Decasia, 2002, 35mm, March 26th, Bytowne Cinema,
with Director Bill Morrison in Attendance
Production year: 2002
Runtime: 67 mins
Director: Bill Morrison
Decasia is a stirring, haunting feature film masterpiece composed
entirely of found footage- more precisely decaying early nitrate film
footage. Cellulose nitrate base was abandoned by filmmakers
around 1950, a technical improvement that really was justified. Nitrate
film is highly flammable and prone to rot. Yet it is the rot that
Morrison has found examples of old film, from archives such as
George Eastman House and the Museum of Modern Art, going back
to the beginning of the 20th century: some drama, some
documentary, screen tests, all kinds of peculiar images that have
decayed in intriguing ways.
Morrison not only researches and collects this footage, but he uses it
to create compelling montages with original soundtracks. He has
collaborated with some of the most interesting composers working
today–John Adams, Henryk Gorecki, Johann Johannsson, Steve
Reich, David Lang, Julia Wolfe, Michael Gordon. In fact the music
begat the film. Decasia was commissioned for a multimedia
performance of Michael Gordon's symphony of the same name. The
end result of this artistic collaboration is mysterious, beautiful, and
Edited with an authentically poetic sensibility and delirious timing, the
images flow mysteriously into one another in what feels like a
necessary, meaningful structure, though inexplicable. Faces and
buildings dance in and out of random, abstract pools of black, grey
and silver; faces become chrome shadows; the sun turns black;
flames look like water. The effect of the nitrate film's decay is to
make everything seem fluid, while creating a strange landscape of
grotesque, pulsing shapes Decasia is on a death trip of its own.
In fine art and architecture, ruin has been regarded as picturesque
since the 18th century, but cinema's ruins are rarely visited. Rancid
and, in normal terms, unwatchable, these bits of film are gradually
fading into nothing in archives away from the light and away from the cinema.
They were never meant to flicker into life again.
This would not be such an original, engaging film, however, were it
simply an exercise in abstract cinema or avant-garde playfulness.
What makes Decasia so beguiling is that the film footage Morrison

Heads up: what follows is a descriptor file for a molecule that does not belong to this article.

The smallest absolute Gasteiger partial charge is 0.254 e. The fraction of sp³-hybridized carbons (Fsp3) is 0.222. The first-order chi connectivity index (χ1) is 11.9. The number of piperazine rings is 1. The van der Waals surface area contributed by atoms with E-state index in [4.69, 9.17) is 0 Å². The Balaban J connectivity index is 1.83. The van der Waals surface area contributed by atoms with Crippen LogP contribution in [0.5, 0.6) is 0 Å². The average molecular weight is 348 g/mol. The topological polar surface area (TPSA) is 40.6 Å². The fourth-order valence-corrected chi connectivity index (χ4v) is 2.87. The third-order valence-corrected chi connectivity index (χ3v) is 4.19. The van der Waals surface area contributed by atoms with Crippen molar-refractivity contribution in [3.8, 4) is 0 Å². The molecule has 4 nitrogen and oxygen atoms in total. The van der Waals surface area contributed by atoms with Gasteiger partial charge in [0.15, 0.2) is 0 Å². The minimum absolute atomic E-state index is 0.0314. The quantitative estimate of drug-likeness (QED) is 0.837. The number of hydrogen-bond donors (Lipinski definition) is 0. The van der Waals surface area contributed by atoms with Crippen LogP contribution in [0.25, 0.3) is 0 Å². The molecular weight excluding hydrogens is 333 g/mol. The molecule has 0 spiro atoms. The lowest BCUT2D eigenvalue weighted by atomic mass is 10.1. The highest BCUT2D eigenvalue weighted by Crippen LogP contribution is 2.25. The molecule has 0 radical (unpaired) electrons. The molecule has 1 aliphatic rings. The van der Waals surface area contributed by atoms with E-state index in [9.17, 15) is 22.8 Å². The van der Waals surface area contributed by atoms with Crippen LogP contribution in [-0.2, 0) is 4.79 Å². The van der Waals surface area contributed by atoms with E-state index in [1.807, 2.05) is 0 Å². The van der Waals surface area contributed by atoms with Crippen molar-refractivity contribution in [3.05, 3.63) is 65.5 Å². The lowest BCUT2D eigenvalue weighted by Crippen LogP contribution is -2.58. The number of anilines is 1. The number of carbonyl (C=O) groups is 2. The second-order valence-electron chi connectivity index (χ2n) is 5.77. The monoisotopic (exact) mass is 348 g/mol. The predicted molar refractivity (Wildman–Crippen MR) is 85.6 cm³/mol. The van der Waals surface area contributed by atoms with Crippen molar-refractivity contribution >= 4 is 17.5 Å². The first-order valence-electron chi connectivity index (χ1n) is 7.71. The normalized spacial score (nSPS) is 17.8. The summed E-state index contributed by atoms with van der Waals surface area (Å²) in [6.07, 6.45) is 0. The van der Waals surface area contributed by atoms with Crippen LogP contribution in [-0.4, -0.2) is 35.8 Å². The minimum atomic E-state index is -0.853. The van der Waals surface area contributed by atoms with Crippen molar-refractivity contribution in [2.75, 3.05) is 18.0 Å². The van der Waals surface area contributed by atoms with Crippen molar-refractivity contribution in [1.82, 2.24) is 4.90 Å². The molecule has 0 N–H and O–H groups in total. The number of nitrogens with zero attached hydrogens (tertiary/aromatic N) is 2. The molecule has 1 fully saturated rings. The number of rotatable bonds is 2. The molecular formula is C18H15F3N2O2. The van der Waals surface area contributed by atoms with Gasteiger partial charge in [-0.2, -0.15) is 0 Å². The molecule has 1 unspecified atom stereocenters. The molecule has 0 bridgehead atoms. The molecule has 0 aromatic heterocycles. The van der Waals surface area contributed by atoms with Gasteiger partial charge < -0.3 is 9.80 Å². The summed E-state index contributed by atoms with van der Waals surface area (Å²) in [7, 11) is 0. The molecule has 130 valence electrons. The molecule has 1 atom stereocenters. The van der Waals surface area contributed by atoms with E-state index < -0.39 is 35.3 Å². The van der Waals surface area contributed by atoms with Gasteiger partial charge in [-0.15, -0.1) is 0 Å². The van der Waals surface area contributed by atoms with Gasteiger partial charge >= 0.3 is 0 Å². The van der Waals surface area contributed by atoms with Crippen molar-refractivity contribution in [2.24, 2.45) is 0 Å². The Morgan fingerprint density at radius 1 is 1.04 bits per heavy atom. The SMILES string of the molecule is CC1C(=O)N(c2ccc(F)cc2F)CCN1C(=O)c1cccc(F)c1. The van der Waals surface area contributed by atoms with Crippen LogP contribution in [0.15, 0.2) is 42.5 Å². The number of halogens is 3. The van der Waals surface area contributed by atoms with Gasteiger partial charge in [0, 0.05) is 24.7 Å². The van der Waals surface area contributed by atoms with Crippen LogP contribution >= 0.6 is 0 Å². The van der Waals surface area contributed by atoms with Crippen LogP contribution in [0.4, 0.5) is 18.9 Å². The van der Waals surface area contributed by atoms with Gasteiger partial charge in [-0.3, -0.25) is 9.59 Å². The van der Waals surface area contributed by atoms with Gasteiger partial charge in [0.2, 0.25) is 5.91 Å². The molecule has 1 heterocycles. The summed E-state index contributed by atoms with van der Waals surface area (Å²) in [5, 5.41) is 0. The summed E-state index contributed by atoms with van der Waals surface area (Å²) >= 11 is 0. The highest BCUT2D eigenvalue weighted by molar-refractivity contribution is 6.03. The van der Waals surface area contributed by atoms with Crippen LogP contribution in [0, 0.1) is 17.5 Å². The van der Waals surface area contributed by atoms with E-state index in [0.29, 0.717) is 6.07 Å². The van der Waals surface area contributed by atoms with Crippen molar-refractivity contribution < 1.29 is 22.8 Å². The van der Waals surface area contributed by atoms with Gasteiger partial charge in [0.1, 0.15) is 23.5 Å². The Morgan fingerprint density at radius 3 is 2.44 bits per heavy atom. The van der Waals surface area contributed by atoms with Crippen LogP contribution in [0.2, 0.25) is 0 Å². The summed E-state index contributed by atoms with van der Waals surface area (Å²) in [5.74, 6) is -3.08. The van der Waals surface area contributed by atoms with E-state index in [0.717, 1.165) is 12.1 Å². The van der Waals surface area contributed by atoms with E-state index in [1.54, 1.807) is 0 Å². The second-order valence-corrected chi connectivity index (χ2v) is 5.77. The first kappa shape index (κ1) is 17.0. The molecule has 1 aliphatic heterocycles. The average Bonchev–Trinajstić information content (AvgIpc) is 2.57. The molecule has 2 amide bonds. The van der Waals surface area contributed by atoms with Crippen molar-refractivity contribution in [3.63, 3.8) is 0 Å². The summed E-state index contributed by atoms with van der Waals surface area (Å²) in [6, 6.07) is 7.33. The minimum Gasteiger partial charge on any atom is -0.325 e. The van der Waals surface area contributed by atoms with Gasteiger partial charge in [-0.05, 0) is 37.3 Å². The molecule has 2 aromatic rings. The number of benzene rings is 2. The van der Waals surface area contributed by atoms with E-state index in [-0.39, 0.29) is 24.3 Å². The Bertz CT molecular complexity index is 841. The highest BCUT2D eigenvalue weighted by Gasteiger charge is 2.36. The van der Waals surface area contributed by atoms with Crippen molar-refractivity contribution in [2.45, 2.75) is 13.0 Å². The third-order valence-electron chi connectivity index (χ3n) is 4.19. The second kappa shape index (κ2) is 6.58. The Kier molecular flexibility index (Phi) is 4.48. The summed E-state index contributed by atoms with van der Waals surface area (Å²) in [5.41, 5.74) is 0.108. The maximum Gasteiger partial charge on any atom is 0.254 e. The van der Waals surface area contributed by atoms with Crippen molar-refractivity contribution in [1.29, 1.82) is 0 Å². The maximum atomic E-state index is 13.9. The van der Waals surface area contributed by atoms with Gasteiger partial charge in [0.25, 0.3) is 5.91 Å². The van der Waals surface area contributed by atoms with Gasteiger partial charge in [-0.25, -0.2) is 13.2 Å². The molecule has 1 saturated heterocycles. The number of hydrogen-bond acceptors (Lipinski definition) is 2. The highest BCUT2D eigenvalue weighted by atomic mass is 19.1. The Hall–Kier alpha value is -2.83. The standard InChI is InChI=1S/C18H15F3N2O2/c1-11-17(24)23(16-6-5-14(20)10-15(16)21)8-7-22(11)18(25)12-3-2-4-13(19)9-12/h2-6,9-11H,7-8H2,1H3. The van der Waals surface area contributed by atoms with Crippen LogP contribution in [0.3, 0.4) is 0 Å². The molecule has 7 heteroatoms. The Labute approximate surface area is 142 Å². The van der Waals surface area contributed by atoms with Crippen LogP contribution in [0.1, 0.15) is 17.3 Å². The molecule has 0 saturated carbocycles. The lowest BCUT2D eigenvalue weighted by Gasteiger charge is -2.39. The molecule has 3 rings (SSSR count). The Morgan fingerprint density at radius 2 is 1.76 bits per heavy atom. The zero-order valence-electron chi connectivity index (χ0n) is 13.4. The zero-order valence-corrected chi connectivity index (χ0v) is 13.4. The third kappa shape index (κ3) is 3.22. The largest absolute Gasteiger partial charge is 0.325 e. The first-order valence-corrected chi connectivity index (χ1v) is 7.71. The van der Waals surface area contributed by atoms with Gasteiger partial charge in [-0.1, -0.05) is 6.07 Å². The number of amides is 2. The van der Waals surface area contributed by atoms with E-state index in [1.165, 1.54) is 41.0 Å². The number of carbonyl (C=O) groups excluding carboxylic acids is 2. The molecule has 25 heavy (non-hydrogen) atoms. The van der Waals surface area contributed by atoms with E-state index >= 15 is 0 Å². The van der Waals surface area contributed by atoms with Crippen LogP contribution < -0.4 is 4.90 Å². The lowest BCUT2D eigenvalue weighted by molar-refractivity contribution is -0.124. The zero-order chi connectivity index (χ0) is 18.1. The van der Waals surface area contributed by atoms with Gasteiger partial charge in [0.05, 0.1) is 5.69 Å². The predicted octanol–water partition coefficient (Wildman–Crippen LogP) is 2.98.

has discovered is only partly destroyed. You can see images, and not
just any images. The dead and forgotten faces seen through the fog
are moving, striking, sometimes frightening.
this. But it did. Morrison's editing is so emotional that he makes you
see, always, something behind what is on screen, shadowy back
stories. Gradually the power of it mounts and from mild pleasure in
seeing something so unusual you become involved, tense, menaced.
It has a sculpted, sensual quality, a richness of texture missing from
most modern cinema: in place of all those clean, digital, preciseempty blockbusters here's something dense, deep, full of
unnameable spectral presences. It is film as landscape, as sublime
vista, and at the same time as history, as fact. It makes you feel that
the art, as opposed to the business, of cinema does have a future -
even if it has to be found deep in the past.
Over the past two decades, Morrison has built a filmography of more
than thirty projects that have been shown in museums, theaters,
concert halls, and galleries around the world, including Sundance and
the Tate Modern. His films are in the collection of the Museum of
Modern Art, The Nederland’s Film museum, and The Library of
Congress. He is a Guggenheim fellow and has received the Alpert
Award for the Arts, an NEA Creativity Grant, a Creative Capital grant,
and a fellowship from the Foundation for Contemporary Arts. His
work with Ridge Theater has been recognized with two Bessie
awards and an Obie Award.
A Q&A will follow the screening with Director Bill Morrison